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Marx, Lenin, and The Underclass

By Ronnie Bray

The reason I am a socialist and not a communist is because in the late sixties I read
almost every book, pamphlet, and newspaper obtainable from the headquarters of
the British Communist Party. I found dialectical materialist a difficult subject to
grasp, but grasped a sufficiency from which, in addition to an historical survey of
Twentieth Century Communism to formulate the opinion that whereas its aims and
intentions seemed laudable, its realisation required too great a sacrifice of
individuality and independence to be appealing, and its historical application in
central Asia, Eastern Europe and China revealed no distinction between the
activities of Communist leaders, the actions of European fascist leaders and their
effects in the lives of those they subjugated.

I had eschewed British Conservatism because I was a working class lad from a
working class background and was sufficiently well versed in British Industrial
history during and since the Industrial Revolution ever to believe that
Conservatism held out any fairness for those disadvantaged by accidents of birth,
social standing, education, wealth, or individual intelligence. “The weakest to the
wall” was not a battle cry that I could stomach, nor is it one that I tolerate.

I had natural sympathy for the downtrodden, the vulnerable, and for those whose
duty in life was apportioned as mill fodder or some other similar self-fulfilling
prophecy heaped on the uneducated and unrefined by the circumstances of their
birth and families by middle class school teachers.

I was too opinionated to become a British Liberal and so gravitated towards the
politics of the left, but not the far left, and became a socialist because its tenets
most nearly accorded to my inner sense of political propriety and societal model.
This view was to a large extent informed by my Christian faith, and I have never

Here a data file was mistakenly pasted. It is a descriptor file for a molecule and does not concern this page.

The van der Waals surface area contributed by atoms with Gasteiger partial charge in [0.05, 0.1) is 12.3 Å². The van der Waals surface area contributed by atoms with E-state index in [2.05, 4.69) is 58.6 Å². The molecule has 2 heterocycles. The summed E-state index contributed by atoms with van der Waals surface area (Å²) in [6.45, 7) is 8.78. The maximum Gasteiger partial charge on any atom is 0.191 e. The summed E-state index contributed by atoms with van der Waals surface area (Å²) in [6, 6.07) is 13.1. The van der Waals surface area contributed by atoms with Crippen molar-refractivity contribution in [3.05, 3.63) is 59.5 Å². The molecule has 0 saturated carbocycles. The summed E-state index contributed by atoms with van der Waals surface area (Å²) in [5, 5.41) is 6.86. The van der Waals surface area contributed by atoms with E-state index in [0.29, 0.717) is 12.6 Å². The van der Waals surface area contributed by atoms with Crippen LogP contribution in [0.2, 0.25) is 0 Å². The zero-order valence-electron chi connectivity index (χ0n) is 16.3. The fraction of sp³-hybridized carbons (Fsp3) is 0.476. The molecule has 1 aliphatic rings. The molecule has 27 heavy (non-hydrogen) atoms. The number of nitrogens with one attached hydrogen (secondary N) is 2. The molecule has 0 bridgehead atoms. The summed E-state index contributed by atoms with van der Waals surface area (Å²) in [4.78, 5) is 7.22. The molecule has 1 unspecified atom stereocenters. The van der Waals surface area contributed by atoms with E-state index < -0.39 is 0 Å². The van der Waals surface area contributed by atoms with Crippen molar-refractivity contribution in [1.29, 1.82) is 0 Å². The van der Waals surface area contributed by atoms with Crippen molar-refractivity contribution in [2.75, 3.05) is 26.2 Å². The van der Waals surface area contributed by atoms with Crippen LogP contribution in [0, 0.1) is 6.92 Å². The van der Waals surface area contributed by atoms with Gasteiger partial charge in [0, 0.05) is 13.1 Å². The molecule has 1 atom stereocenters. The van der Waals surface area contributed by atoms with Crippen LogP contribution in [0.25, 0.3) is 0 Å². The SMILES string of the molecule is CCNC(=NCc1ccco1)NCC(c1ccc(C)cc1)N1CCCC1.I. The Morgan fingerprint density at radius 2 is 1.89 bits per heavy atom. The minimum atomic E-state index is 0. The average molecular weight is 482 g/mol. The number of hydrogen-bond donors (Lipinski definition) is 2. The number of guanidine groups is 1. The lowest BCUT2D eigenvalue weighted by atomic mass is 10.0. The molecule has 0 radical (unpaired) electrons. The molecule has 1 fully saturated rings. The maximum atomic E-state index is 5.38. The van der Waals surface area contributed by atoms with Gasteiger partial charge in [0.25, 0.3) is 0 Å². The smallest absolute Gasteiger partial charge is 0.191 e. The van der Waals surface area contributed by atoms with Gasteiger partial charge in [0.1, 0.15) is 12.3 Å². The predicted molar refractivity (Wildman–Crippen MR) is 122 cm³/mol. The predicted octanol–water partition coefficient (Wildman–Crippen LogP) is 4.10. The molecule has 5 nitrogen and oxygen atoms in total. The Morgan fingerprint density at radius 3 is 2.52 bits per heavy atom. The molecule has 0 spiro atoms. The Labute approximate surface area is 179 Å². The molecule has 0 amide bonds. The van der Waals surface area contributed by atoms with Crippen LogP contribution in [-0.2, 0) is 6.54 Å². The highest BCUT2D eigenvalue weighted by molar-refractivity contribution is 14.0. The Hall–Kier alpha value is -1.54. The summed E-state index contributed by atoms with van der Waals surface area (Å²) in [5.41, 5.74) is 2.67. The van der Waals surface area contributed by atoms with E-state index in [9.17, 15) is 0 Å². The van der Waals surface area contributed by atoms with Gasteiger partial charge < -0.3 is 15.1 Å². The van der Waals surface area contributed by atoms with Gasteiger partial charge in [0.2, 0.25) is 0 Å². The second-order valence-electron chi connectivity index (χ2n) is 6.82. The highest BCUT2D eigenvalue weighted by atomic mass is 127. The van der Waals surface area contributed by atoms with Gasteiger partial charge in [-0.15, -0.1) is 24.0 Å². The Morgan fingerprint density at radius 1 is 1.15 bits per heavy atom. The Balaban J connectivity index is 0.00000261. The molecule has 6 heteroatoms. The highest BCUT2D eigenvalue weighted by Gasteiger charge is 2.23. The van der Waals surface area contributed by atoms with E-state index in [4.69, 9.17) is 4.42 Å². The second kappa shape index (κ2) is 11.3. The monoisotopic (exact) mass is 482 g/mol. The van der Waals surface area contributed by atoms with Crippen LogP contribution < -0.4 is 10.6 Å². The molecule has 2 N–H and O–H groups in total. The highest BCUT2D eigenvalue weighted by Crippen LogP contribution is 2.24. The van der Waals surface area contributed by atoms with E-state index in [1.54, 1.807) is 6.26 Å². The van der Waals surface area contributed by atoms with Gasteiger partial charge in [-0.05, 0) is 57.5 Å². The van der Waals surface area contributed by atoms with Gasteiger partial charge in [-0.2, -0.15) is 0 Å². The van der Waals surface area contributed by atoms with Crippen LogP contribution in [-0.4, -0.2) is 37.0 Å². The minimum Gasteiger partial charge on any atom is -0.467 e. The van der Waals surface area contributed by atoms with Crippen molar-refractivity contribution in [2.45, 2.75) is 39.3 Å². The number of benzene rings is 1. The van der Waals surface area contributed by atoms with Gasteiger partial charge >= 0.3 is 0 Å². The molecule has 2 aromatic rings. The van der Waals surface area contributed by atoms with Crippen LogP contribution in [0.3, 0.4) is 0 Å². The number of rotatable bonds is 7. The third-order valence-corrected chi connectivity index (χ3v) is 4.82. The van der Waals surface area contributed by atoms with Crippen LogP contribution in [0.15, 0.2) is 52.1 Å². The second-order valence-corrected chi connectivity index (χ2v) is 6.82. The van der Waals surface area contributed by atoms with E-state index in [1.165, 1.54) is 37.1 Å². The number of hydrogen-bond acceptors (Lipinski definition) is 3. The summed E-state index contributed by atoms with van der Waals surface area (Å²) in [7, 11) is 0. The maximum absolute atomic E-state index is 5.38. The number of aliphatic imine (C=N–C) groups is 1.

regretted taking that position early and adhering to it throughout my life.

My main complaint about Marxism is that although he saw social evolution as the
road to a more just and equitable society in which the masses of people at the
bottom of the social heaps, its practitioners could not wait for the process to
develop itself naturally, and so they became bloodthirsty revolutionaries.
Their revolutionary activities were cruel, their victims chosen indiscriminately, and
revenge taken against the innocent by the newly powerful that would unjustly
charge someone with crimes against ‘The people’ and act as judge, jury, and
executioner. These injustices vexed me to the extent that I could not look upon the
activities of the world’s Communist nations with any degree of favour.

I almost became a member of the British Labour Party, but the one meeting I
attended, that was to be addressed by famous Norwegian politician, Barbara
Castle, did not begin on time, my impatience did not permit me to wait, and so I
departed never to return. I have, therefore, never joined any political party, and so
enjoy my independence, although I favour most socialist programmes for obvious
reasons.

However, none of that has anything to do with this story, except that Tom told me
that he and Lynda went to a fancy dress party as Marx and Lenin and that got me
thinking about those two political giants and their contributions to the political
scenarios of much of the twentieth century.

I expressed my surprise at this intelligence because neither he nor Lynda seemed


particularly Left Wing in their political make-ups. My surprise collapsed when he
said they went as John ‘Beatle’ Lenin and Groucho Marx! That was more like
them.

It reminded me of Tommy Cooper appearing onstage with an oil painting and a


violin, saying, “I have a Stradivarius and a Rembrandt. Unfortunately, Rembrandt
made lousy violins, and Stradivarius was an awful painter!”

The underclass part of this story relates to the time I was living in Southampton